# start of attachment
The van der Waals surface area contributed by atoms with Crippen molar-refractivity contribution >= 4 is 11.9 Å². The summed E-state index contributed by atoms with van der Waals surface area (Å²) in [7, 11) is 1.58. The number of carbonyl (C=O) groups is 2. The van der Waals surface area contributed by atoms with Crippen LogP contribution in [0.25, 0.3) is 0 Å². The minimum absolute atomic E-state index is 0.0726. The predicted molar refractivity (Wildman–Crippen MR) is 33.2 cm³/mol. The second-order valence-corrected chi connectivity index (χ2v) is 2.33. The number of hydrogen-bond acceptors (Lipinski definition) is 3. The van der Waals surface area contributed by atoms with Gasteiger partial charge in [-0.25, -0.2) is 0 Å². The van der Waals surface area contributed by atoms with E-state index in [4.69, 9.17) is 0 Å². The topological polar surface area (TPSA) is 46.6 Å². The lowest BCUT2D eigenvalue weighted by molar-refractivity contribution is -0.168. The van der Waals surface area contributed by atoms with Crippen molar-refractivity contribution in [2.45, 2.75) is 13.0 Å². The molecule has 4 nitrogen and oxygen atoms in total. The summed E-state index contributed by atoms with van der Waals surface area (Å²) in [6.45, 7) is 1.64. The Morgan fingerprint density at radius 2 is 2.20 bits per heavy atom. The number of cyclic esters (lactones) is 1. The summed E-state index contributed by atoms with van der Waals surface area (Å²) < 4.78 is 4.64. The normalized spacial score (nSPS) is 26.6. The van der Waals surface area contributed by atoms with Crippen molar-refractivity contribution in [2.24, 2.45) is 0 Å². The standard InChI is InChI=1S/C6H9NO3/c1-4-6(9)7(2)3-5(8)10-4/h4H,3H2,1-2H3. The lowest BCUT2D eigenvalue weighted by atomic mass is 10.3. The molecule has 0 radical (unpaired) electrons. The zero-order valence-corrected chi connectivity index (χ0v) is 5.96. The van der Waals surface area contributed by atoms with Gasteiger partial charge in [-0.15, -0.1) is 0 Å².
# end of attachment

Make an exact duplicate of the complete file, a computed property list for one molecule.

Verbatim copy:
The van der Waals surface area contributed by atoms with Crippen molar-refractivity contribution >= 4 is 11.9 Å². The summed E-state index contributed by atoms with van der Waals surface area (Å²) in [7, 11) is 1.58. The number of carbonyl (C=O) groups is 2. The van der Waals surface area contributed by atoms with Crippen LogP contribution in [0.25, 0.3) is 0 Å². The minimum absolute atomic E-state index is 0.0726. The predicted molar refractivity (Wildman–Crippen MR) is 33.2 cm³/mol. The second-order valence-corrected chi connectivity index (χ2v) is 2.33. The number of hydrogen-bond acceptors (Lipinski definition) is 3. The van der Waals surface area contributed by atoms with Gasteiger partial charge in [-0.25, -0.2) is 0 Å². The van der Waals surface area contributed by atoms with E-state index in [4.69, 9.17) is 0 Å². The topological polar surface area (TPSA) is 46.6 Å². The lowest BCUT2D eigenvalue weighted by molar-refractivity contribution is -0.168. The van der Waals surface area contributed by atoms with Crippen molar-refractivity contribution in [2.45, 2.75) is 13.0 Å². The molecule has 4 nitrogen and oxygen atoms in total. The summed E-state index contributed by atoms with van der Waals surface area (Å²) in [6.45, 7) is 1.64. The Morgan fingerprint density at radius 2 is 2.20 bits per heavy atom. The number of cyclic esters (lactones) is 1. The summed E-state index contributed by atoms with van der Waals surface area (Å²) < 4.78 is 4.64. The normalized spacial score (nSPS) is 26.6. The van der Waals surface area contributed by atoms with Crippen molar-refractivity contribution in [2.24, 2.45) is 0 Å². The standard InChI is InChI=1S/C6H9NO3/c1-4-6(9)7(2)3-5(8)10-4/h4H,3H2,1-2H3. The lowest BCUT2D eigenvalue weighted by atomic mass is 10.3. The molecule has 0 radical (unpaired) electrons. The zero-order valence-corrected chi connectivity index (χ0v) is 5.96. The van der Waals surface area contributed by atoms with Gasteiger partial charge in [-0.15, -0.1) is 0 Å².